|Greenhalgh, Longland et al. (2001)||R&D, patents||Employment||positive|
|Aguirregabiria and Alonso-Borrego (2001)||Investment in R&D, purchases of technological capital||Employment by occupations||positive|
|Falk and Seim (2001)||Investment in IT||High-skilled employment||positive|
|Greenan, Mairesse et al. (2001)||R&D expenditure, IT adoption, and intensity of usage||Wages, skill composition, employment||positive|
|Luque (2005)||Technological intensity||Skill mix changes||positive|
|Piva and Vivarelli (2005)||R&D expenditure||Employment (blue-collars, white-collars)||unclear|
|Lachenmaier and Rottmann (2007)||R&D, patents||Employment||positive|
|Benavente and Lauterbach (2008)||Product and Process innovation||Employment growth||(+) Effect of product innovation. No effect of process|
|Yang and Lin (2008)||R&D, patents||Employment||positive|
|Hall, Lotti et al. (2008)||Product and process innovations||Employment||positive|
|Stam and Wennberg (2009)||R&D||Employment growth||No average effect between R&D and employment growth. (+) Effect on top 10% and high tech|
|Zimmermann (2009)||Product and process innovation Quantile||Employment growth||(+) Effect of process innovation on employment for both growing and shrinking SMEs. Stronger effects on high-growth SMEs|
|Baccini and Cioni (2010)||Introduction of ICT||Demand for skilled workers||unclear|
|Lachenmaier and Rottmann (2011)||R&D, patents||Employment||positive|
|Coad and Rao (2011)||R&D expenditure, patents applications||Total number of jobs||positive|
|Meschi, Taymaz et al. (2011)||R&D expenditure, technological transfer from abroad, foreign ownership||Demand for skilled labor||positive|
|Crespi and Tacsir (2012)||Product and Process innovation||Employment growth||(+) Effect of product, no effect of process innovation|
|Evangelista and Vezzani (2012)||Product and process innovations||Employment||positive|
|Bogliacino, Piva et al. (2012)||R&D expenditure||Employment||positive|
|Dachs and Peters (2014)||Product and process innovations||Employment||positive|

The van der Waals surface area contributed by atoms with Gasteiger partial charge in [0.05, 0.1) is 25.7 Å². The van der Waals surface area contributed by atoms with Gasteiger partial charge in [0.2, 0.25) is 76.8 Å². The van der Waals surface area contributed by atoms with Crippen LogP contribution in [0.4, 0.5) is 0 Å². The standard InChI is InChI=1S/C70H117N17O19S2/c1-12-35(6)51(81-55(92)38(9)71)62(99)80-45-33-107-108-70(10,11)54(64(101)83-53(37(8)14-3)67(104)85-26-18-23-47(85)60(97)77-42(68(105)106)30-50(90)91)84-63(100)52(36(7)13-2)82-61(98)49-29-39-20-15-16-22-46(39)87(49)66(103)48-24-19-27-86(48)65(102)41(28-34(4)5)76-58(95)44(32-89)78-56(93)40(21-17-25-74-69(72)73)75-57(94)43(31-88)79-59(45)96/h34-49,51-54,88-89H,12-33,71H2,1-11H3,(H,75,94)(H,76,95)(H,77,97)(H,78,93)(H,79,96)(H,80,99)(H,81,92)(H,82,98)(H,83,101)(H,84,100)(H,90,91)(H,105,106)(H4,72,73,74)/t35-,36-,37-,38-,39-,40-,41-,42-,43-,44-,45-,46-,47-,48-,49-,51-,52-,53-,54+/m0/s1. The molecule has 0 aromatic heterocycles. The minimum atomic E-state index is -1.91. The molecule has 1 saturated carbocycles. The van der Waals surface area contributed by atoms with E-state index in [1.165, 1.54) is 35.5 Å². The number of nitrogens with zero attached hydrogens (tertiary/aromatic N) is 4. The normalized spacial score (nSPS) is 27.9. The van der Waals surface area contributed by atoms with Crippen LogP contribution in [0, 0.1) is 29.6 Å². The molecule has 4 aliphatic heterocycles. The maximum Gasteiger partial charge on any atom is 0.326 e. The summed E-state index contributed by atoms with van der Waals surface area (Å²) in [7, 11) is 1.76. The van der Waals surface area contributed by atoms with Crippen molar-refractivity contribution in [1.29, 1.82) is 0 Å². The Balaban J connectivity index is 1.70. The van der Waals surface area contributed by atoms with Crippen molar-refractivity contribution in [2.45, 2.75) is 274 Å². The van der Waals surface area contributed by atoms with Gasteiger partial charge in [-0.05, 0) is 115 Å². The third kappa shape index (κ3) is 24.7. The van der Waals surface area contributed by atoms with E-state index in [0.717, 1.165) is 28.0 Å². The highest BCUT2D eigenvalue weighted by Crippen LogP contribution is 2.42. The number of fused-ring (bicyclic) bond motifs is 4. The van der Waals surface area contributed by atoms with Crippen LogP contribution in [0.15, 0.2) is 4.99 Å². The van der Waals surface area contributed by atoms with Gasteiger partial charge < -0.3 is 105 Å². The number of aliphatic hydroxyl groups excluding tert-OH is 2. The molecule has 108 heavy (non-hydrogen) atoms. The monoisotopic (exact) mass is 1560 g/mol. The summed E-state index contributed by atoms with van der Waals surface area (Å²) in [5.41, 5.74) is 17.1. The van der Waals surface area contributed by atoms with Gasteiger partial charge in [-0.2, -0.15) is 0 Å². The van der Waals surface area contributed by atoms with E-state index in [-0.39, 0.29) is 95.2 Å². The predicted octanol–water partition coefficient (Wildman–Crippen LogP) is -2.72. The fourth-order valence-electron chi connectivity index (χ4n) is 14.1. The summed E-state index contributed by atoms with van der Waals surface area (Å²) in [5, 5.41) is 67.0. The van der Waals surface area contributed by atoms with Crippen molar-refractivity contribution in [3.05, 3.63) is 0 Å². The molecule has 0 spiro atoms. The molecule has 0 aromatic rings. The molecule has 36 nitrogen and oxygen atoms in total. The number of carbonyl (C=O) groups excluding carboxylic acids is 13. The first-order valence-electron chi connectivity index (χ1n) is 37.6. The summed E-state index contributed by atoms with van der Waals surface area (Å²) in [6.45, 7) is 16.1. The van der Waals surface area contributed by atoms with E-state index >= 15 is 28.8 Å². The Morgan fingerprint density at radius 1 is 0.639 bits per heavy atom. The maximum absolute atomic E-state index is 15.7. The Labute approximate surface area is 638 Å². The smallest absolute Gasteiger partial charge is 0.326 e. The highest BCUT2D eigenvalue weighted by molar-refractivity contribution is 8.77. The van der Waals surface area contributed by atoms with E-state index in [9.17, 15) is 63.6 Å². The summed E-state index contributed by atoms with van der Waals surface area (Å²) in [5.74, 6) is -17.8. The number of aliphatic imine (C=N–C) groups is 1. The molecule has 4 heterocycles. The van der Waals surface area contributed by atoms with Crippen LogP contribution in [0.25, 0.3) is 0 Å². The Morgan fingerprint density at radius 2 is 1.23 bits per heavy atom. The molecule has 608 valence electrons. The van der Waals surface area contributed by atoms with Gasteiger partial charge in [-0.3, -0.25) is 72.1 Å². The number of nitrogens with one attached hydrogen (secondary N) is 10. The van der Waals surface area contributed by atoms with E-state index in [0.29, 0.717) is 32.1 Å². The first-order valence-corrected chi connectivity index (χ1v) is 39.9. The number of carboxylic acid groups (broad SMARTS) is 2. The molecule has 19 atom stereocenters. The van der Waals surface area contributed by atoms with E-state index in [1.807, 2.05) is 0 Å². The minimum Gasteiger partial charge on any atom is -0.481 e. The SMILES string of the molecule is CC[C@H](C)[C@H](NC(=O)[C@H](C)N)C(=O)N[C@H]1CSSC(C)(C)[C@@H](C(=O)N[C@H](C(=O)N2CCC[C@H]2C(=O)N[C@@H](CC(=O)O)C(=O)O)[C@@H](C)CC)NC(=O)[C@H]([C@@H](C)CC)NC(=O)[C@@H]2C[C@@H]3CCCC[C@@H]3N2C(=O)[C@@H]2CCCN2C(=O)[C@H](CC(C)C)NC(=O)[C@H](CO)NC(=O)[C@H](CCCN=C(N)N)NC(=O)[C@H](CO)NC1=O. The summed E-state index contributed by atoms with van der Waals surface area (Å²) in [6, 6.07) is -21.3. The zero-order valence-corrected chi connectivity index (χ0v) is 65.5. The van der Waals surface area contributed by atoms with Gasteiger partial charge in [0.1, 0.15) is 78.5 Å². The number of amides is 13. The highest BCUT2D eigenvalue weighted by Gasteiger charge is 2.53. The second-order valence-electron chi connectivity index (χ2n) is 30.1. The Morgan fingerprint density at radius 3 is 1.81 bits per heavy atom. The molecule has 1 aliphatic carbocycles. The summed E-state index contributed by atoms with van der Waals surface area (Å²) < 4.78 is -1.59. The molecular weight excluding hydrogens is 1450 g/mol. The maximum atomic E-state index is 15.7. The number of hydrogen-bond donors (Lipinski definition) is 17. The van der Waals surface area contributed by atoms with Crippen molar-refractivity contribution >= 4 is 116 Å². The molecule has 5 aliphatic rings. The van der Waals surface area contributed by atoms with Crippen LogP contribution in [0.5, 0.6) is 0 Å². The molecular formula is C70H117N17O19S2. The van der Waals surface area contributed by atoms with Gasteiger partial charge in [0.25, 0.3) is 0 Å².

|Harrison, Jaumandreu et al. (2014)||Product and Process innovation (old and new products)||Employment growth &||(−) Effect of process innovation under fixed output. (+) Effect of product innovation|
|Triguero, Córcoles et al. (2014)||Persistent innovation||Employment growth||(+) The link between persistent process innovation and employment growth, no role of persistent product innovation|
|Van Roy, Vertesy et al. (2015)||patent quality information (forward citation)||Employment growth||(+) Effect of patenting activities on employment but valid only for high-tech manufacturing sectors|
|Herstad and Sandven (2015)||different types of innovative activities||Employment growth||(+) Correlation between ex-ante growth and innovative activity (+) Effect of process innovation on ex-post employment growth, for firms in the top of the distribution|
|Falk (2015)||Product and process innovations||Employment||positive|
|Kwon, Park et al. (2015)||Product and process innovations||Employment||positive|
|Ciriaci, Moncada-Paternò-Castello et al. (2016)||R&D expenditure||Employment||positive|
|Ugur and Mitra (2017)||Product and process innovations||Demand for skilled labor||The positive effect of technology on employment when specialized and scientific people are studied|
|Ugur, Awaworyi Churchill et al. (2018)||IPRs, ICT, R&D||Employment||Positive but low impact of innovation on employment|